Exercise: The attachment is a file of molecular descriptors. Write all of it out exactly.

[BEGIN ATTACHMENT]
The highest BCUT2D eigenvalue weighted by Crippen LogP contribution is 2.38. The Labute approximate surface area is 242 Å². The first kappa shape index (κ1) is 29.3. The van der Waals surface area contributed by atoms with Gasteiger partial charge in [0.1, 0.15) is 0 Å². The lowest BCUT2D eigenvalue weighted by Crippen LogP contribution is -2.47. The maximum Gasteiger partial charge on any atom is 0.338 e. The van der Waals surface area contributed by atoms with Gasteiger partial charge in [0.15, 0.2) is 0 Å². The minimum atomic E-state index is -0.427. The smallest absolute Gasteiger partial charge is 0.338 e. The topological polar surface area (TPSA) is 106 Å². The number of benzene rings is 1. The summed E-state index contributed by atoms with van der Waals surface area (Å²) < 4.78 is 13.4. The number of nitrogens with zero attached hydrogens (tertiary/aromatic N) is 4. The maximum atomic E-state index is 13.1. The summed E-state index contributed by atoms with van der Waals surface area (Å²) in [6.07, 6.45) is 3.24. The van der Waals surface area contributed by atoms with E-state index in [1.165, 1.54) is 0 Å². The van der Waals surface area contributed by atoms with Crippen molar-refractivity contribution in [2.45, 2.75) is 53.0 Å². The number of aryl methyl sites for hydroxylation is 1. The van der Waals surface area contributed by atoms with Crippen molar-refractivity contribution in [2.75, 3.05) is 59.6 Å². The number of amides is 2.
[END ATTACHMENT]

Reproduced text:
The highest BCUT2D eigenvalue weighted by Crippen LogP contribution is 2.38. The Labute approximate surface area is 242 Å². The first kappa shape index (κ1) is 29.3. The van der Waals surface area contributed by atoms with Gasteiger partial charge in [0.1, 0.15) is 0 Å². The lowest BCUT2D eigenvalue weighted by Crippen LogP contribution is -2.47. The maximum Gasteiger partial charge on any atom is 0.338 e. The van der Waals surface area contributed by atoms with Gasteiger partial charge in [0.15, 0.2) is 0 Å². The minimum atomic E-state index is -0.427. The smallest absolute Gasteiger partial charge is 0.338 e. The topological polar surface area (TPSA) is 106 Å². The number of benzene rings is 1. The summed E-state index contributed by atoms with van der Waals surface area (Å²) < 4.78 is 13.4. The number of nitrogens with zero attached hydrogens (tertiary/aromatic N) is 4. The maximum atomic E-state index is 13.1. The summed E-state index contributed by atoms with van der Waals surface area (Å²) in [6.07, 6.45) is 3.24. The van der Waals surface area contributed by atoms with E-state index in [1.165, 1.54) is 0 Å². The van der Waals surface area contributed by atoms with Crippen molar-refractivity contribution in [2.45, 2.75) is 53.0 Å². The number of aryl methyl sites for hydroxylation is 1. The van der Waals surface area contributed by atoms with Crippen molar-refractivity contribution in [2.75, 3.05) is 59.6 Å². The number of amides is 2.